Spectrum Perspectives: The times they are a-changin’
By Neil Heinen, editorial director at 'Madison...
Not too long ago a friend and I were talking about the role of media in addressing issues of racial disparity in our community. As we explored various perspectives, my friend, younger than me by some twenty years, asked me how I would describe my generation’s contributions to the current state of race relations in our country and in our culture.
It’s a question I’ve thought about a lot over the last several years, as each new year serves as a fiftieth-anniversary reminder of some aspect of the 1960s, the decade during which I “came of age,” and a decade often defined, to distinguish it from any other, by one word: change.
It is a question the mere pondering of which fills me with a sense of both yearning and great sadness. There was no question that we Boomers in the ’60s were going to change the world. And there is no escaping that the world we changed is the one we are living in today. One that is benefiting from, and still badly in need of, a new generation of change agents.
A valid criticism of the Baby Boom generation is that we talk about ourselves as if we speak for an entire generation that is somehow special, that the change we created was better than the change that came before or after. We often do talk that way. It’s nonsense, really. But we tried. Many of us tried very hard. And some of us were shaped by the effort. I was. Father James Groppi and the Commandos of Milwaukee were heroes. I lay in bed at night with the transistor radio under my pillow listening to the “Negro” radio stations, waiting excitedly to hear Barbara Lewis or Martha and the Vandellas sing to me, and me alone. Men and women, Black and white, we marched arm in arm and together we danced in the streets. We talked to each other and about each other as brothers and sisters. I, for one, thought the change had come and it was real.
I feel that way again, in 2016, in Madison. I hope I am more right now than I was then. This generation, of young people in their twenties, especially, but even younger, too, seems to embrace change, and with a comfort for risk taking that we eventually found untenable as the ’60s became the ’70s.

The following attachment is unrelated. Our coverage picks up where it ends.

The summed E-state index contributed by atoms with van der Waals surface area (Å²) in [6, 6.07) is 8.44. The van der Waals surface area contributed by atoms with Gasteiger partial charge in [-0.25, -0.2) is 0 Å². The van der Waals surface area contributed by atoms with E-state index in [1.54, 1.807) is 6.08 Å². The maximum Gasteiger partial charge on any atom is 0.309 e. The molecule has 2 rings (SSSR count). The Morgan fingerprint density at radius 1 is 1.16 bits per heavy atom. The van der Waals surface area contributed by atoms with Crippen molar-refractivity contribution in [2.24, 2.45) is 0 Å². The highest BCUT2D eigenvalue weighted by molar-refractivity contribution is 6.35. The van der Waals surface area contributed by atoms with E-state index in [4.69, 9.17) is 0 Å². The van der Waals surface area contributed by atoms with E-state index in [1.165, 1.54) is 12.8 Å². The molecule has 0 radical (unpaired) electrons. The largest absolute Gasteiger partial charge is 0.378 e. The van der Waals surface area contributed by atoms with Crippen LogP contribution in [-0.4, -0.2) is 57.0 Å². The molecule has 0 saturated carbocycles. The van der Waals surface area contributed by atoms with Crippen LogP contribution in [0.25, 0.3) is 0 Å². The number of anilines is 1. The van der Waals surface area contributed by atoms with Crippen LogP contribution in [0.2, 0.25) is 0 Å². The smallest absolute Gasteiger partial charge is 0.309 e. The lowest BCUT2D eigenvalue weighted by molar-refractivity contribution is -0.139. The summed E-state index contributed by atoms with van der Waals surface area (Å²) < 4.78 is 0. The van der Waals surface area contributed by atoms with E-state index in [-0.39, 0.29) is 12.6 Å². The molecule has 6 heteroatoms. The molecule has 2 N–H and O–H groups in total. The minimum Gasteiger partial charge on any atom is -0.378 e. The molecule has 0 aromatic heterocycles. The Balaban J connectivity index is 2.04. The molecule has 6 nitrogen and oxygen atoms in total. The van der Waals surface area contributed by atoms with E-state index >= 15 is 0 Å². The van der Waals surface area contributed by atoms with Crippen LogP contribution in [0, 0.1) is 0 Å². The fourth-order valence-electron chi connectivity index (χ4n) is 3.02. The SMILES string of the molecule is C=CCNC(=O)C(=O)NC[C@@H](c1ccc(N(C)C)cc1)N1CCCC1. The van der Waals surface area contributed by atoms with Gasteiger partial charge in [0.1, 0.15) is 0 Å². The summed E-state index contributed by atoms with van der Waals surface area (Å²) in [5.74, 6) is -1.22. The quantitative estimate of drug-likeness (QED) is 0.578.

Government is arguably more of a mess now than it was then, but less so at the local level. The diversity of the Madison Common Council is noteworthy. But comparatively more businesses and nonprofit organizations and institutions are getting it. The importance of diversity is now part of the strategic vision of any company wishing to compete for talent and global positioning. And so is the recognition now that disparities are symptoms of our failure to be truly diverse.
Spectrum grew out of a recognition of the need for change by the companies that sponsor it. One need look no further for examples of change agents. In fact, the commitment to change is rooted in the willingness to be examples of change: recruiting, hiring and retaining diverse talent, supporting diverse communities, promoting a culture of diversity and diversifying at all levels of leadership.
Historically, change has been accompanied by resistance almost as a matter of course. This has been true here in Madison as much as anywhere. And that resistance is part of the Boomer legacy as well. To read the stories in this edition of Spectrum is to understand that change is happening regardless of generational differences, as it should.
But these stories, these people and these businesses and organizations that are the new agents of change deserve more than grudging acceptance. They deserve support and encouragement because it is right, and because it is our chance to effect the change we’ve failed at till now.